Basson’s Gold Medal-winning show garden at the RHS Chelsea Flower Show in London this year encapsulated his approach – a sensory garden as imagined on the edge of a lavender field in Provence, created for French beauty brand L’Occitane. “To create native landscapes, it’s important to use a large variety of plant species,” he advises. “And you need to isolate a few dominant species so there’s a simplicity to it. We often use bands of vegetation to create a structured rhythm through a complex planting scheme.”
Fashion and ornament
Even luxury gardens, created to last for generations, can flirt with fleeting fashion. Rusted metal continues to add a vibrant edge to town and country gardens, often as freestanding sculpture or in the form of COR-TEN steel panels. In the US, UK, and Hong Kong, both Nelson Byrd Woltz and Andy Sturgeon use COR-TEN in ever more exciting ways.
And just as fashion catwalks love “this season’s color,” garden shades come into vogue with different seasons. Yellow looks set to return to our outside spaces this year and next, mostly in a zingy sulfur or a mellow buttery hue. It needs careful placing, but yellow contrasts beautifully with indigo blue and burgundy, and complements shades as diverse as silver gray, lime green, and tangerine.
Conceived by the French botanist and artist Patrick Blanc, living walls continue to evolve and excite designers. Blanc’s vertical gardens have graced the Pérez Art Museum Miami, the New York Botanical Garden Orchid Show, and One Central Park in Sydney. Green walls need expert plant selection, regular irrigation, and fastidious maintenance. But, if professionally installed and meticulously managed, a living wall will always be a showstopper.
Shrubs have come back in from the cold, metaphorically speaking. In a city like London, homes near the center often have fairly compact gardens, which can be taken in in a single glance. Well-shaped shrubs are essential here, for year-round structure and definition.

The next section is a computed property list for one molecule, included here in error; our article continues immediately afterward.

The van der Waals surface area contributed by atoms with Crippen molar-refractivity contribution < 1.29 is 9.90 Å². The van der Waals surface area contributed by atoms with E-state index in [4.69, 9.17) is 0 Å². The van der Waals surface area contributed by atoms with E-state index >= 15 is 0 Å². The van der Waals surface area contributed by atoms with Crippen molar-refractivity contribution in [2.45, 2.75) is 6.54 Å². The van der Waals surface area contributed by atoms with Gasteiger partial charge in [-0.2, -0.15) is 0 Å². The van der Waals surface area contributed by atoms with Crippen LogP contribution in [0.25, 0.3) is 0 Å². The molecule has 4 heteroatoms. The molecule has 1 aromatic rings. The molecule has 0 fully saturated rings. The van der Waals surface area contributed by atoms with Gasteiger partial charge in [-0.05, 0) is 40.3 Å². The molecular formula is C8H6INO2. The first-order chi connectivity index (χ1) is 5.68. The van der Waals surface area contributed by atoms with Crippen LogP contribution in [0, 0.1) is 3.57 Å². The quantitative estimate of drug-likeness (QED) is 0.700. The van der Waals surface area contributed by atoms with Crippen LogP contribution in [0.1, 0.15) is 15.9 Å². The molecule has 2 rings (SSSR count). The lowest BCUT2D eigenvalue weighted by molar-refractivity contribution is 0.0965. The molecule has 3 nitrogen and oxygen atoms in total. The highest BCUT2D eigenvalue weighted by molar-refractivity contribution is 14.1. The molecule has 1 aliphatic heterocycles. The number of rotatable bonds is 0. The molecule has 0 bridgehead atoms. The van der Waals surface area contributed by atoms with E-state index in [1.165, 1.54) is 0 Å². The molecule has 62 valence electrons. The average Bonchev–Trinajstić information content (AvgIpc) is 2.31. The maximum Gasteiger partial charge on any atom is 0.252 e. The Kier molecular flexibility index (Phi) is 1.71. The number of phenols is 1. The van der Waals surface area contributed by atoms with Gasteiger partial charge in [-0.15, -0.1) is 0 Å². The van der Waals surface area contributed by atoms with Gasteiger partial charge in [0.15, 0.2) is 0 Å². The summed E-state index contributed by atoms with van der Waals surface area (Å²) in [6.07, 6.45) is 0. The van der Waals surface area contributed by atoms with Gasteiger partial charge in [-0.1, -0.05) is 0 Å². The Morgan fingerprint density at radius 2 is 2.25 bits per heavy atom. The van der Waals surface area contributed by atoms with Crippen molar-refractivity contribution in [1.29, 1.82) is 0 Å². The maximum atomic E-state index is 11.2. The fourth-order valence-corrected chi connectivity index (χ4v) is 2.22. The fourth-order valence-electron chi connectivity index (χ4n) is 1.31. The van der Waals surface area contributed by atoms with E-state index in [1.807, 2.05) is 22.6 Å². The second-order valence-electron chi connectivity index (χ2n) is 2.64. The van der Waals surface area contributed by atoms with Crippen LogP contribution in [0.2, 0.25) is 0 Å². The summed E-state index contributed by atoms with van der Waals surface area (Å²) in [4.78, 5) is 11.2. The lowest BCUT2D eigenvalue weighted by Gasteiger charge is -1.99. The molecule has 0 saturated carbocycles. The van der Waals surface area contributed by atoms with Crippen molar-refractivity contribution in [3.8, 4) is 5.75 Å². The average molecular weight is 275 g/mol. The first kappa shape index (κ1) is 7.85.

“In an urban home, the garden must reflect the interior finish,” says award-winning garden designer Charlotte Rowe. “It’s very important that the garden doesn’t let down the house, and, of course, it needs to look smart throughout the year.”
Rowe is thrilled to see shrubs return to favor. “We often use dramatic cubes of beech and yew for creating structure and impact. We use a mix of Japanese holly (Ilex crenata) and Portuguese laurel (Prunus lusitanica) for cloud-planting, and we love multistemmed shrubs with a soft, umbrella-shaped form.”
Today, the boundary between house and garden is beautifully blurred. The inclusion of elegant fireplaces, informal firepits, and high-performance outdoor kitchens allows the garden to be enjoyed all year round.
Smart technology is also playing its part, as well as enabling homeowners to manage their gardens remotely. One early adopter of garden technology is international landscape architect Hay Joung Hwang, who has a reputation for combining traditionalism with modernism in her designs.
“Already, technology is being used to increase crop yields in commercial agriculture, and decrease the manpower required to manage large estates and farms,” she says. “Now, garden owners can use their smartphone or tablet to control elements of the garden, such as lighting and irrigation, or to check up on the health of their plants and the moisture content of the soil, without actually having to be there.”
And as the indoors come out to play, produce from the garden is welcomed back in. Purely ornamental gardens are now less popular, with clients requesting vegetable plots, and even chicken runs and beehives.
Navid Mostatabi, from California-based Envision Landscape Studio, combines green thinking with luxe design and an emphasis on “interactivity.” He incorporates vegetable beds into some three-quarters of his designs. “Creating an aesthetically pleasing landscape is really easy,” he says.
“But it’s not enough any more. We’re trying to make it so people can produce something from their landscape, like food… not just fill it with a green lawn that looks nice, but doesn’t produce anything.”